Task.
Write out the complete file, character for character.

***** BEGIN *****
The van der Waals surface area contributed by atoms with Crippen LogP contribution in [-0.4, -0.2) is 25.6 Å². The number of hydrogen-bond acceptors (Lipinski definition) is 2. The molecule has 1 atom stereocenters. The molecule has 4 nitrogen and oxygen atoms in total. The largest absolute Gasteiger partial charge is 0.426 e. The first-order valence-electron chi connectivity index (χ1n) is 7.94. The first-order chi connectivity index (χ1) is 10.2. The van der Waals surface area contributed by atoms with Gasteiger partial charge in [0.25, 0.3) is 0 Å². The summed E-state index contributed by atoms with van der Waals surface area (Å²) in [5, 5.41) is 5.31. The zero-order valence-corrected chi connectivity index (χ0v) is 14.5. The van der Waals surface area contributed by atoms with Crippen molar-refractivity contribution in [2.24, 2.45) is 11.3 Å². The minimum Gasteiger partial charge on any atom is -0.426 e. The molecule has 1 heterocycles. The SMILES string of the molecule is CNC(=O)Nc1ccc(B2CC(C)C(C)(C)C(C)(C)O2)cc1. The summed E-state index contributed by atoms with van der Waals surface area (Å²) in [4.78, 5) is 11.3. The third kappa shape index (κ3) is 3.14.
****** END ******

The van der Waals surface area contributed by atoms with Crippen LogP contribution in [-0.4, -0.2) is 25.6 Å². The number of hydrogen-bond acceptors (Lipinski definition) is 2. The molecule has 1 atom stereocenters. The molecule has 4 nitrogen and oxygen atoms in total. The largest absolute Gasteiger partial charge is 0.426 e. The first-order valence-electron chi connectivity index (χ1n) is 7.94. The first-order chi connectivity index (χ1) is 10.2. The van der Waals surface area contributed by atoms with Gasteiger partial charge in [0.25, 0.3) is 0 Å². The summed E-state index contributed by atoms with van der Waals surface area (Å²) in [5, 5.41) is 5.31. The zero-order valence-corrected chi connectivity index (χ0v) is 14.5. The van der Waals surface area contributed by atoms with Crippen molar-refractivity contribution in [2.24, 2.45) is 11.3 Å². The minimum Gasteiger partial charge on any atom is -0.426 e. The molecule has 1 heterocycles. The SMILES string of the molecule is CNC(=O)Nc1ccc(B2CC(C)C(C)(C)C(C)(C)O2)cc1. The summed E-state index contributed by atoms with van der Waals surface area (Å²) in [4.78, 5) is 11.3. The third kappa shape index (κ3) is 3.14.